Russia summer camp: teaching English through drama

This summer saw me head off to Russia again to work at a summer camp on the Black Sea for a month, running drama workshops in English.

I worked directly with CLASS Study and Training Centre this time, an English language school based in Rostov-on-Don, and there were three of us going over from England – myself, Hebe Reilly and Emily Sly, all of us East 15 graduates!

It was a fantastic experience – completely knackering but so rewarding. For the first half of camp I worked with the middle group of students, mostly aged 11, 12 and 13, then in the second half I worked with an older group of 13–16-year-olds. Both groups were wonderful – the first took a few days to settle in, so were a bit of a handful at the start, but once we were used to each other they turned out to be a very caring, creative and attentive group of kids. Being that bit older, and most of them having been to camp before, my second group of students were ready to get on with the work in our sessions right from day one. Check out the Facebook page we created for this year’s camp to see photos and videos of what we got up to in the sessions. My thanks to the wonderful Drama Menu book for some new games and activity ideas that I put to good use this year.

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My second group with their camp certificates

The camp sits on the coast of the Black Sea, not far from Nebug, nestled between imposing hills carpeted with trees and a beautiful watery horizon stretching off into the distance. Looking out to sea from the fourth floor balcony in the main accommodation building, the view is breathtaking – such a huge expanse of space, the blue sea below, the blue sky above.

Like last year, the students devised their own pieces to perform to the rest of the CLASS group at camp. The theme of this year’s camp was jobs, and each day a different job or area of work was explored through the ‘quests’ the teachers prepared for the students. I used this theme with my first group and asked them to choose a job to create a piece of theatre about, looking at a day in the life of someone doing that job. As is so often the case when working with children, the results were not quite what I expected – we certainly had some unusual job titles come up, and not so much a day as six months in the life, but it was the students’ work, not mine, and that was the important thing.

With the second group I decided to try a different approach, and rather than just leaving them to their own devices I came up with the idea of creating a sort of news programme with two presenters and a variety of shows contained within it. I asked two students if they would like to be the presenters, then mostly gave the rest of them the option of creating a news report, a film trailer or a commercial. The key element here was that we were focusing on good news – this started with a group discussion early on in the process about the phrase ‘no news is good news’, looking at how so much of the news we consume focuses on negative events. We wanted to highlight the positive things happening in the world and the more positive side of human nature, from the serious to the slapstick. In the end we had a mixed tone to the overall piece, with a news report on a utopian version of camp (where the kids had ‘loud hour’ instead of quiet hour, they could get up at whatever time they wanted, and they got to eat bacon and eggs for breakfast), a quiz show, a puppet weather report, a chat show with a message about valuing how a person is on the inside, and a film première.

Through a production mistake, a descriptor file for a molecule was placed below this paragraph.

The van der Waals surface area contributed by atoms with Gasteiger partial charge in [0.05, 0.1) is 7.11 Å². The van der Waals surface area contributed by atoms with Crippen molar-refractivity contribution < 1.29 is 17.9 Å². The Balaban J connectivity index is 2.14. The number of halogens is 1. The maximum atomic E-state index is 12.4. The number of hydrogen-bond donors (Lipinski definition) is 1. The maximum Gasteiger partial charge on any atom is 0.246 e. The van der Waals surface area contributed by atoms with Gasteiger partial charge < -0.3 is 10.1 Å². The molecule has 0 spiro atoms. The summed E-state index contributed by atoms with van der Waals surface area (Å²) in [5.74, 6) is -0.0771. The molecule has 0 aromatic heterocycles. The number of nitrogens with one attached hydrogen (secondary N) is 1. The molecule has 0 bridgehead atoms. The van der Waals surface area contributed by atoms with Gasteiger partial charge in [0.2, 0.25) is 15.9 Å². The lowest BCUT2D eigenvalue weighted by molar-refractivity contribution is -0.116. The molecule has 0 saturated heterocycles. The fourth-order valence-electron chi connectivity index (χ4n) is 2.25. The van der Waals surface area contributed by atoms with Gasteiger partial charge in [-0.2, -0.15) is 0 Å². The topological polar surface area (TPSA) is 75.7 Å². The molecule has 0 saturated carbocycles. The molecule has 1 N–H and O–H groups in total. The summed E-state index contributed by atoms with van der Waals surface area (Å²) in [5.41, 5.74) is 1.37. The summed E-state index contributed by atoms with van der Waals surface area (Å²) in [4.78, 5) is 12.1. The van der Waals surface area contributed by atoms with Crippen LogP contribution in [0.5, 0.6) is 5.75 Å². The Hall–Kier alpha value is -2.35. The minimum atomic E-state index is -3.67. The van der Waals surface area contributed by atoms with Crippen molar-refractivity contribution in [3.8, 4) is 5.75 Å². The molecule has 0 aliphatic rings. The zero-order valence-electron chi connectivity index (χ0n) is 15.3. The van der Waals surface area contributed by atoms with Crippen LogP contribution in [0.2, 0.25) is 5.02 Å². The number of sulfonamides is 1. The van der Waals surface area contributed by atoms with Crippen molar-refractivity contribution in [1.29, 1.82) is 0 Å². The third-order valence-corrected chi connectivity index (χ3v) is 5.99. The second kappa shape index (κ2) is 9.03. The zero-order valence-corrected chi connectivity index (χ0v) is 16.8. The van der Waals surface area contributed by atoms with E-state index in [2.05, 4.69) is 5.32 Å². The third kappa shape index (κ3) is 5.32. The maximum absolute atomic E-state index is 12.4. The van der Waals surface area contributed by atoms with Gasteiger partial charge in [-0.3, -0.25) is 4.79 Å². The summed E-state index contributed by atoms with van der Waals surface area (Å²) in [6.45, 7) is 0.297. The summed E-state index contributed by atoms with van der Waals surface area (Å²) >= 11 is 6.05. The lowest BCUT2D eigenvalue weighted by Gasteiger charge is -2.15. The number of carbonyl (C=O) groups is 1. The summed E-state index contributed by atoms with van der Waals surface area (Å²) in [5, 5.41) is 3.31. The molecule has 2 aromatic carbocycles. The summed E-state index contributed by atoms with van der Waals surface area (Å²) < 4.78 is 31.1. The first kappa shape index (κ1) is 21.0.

I felt so proud of both groups and the amazing pieces they created. They say that a great teacher inspires their students, but every time I work with a new group of children, whether 7 or 17, I find that they are the ones inspiring me. Their ideas, their energy and enthusiasm, the questions they ask, the way they approach a problem and find a solution, all of this makes me see the world differently, through their eyes, and I realise I have just as much to (re)learn from them as they have to learn from me. This is why I do camp. The beach is a draw, as is the wonderful team of teachers I get to work with out there, who make camp such a special experience for everyone, but the main reason I do it is the kids. They make it one of the most rewarding experiences of my life.

New writing at the Scene Gym

Get a bunch of actors, writers and directors together to have a play with some new writing and you end up with a day of creativity, networking and fun.

On Friday 4th November I went along to Scene Gym, an event organised by actress Julia Taylor, the Artistic Director of Scene Gym, co-producer Tim Cook, and dramaturg and script reader Natassa Deparis. November’s ‘gym’ took place at the Old Vic Workrooms in Bermondsey and workshopped four scripts.

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The piece I was cast in was Numeratti by actress and writer Shamiso Mushambi – a fantastic script with a very relevant premise and interesting characters. I played a character called ‘4’, and had great fun playing with the childlike side of me that this character brought out. It was pretty cool having the writer in the room too, though a little nerve-wracking as I’m sure we all wanted to be true to her vision of the piece.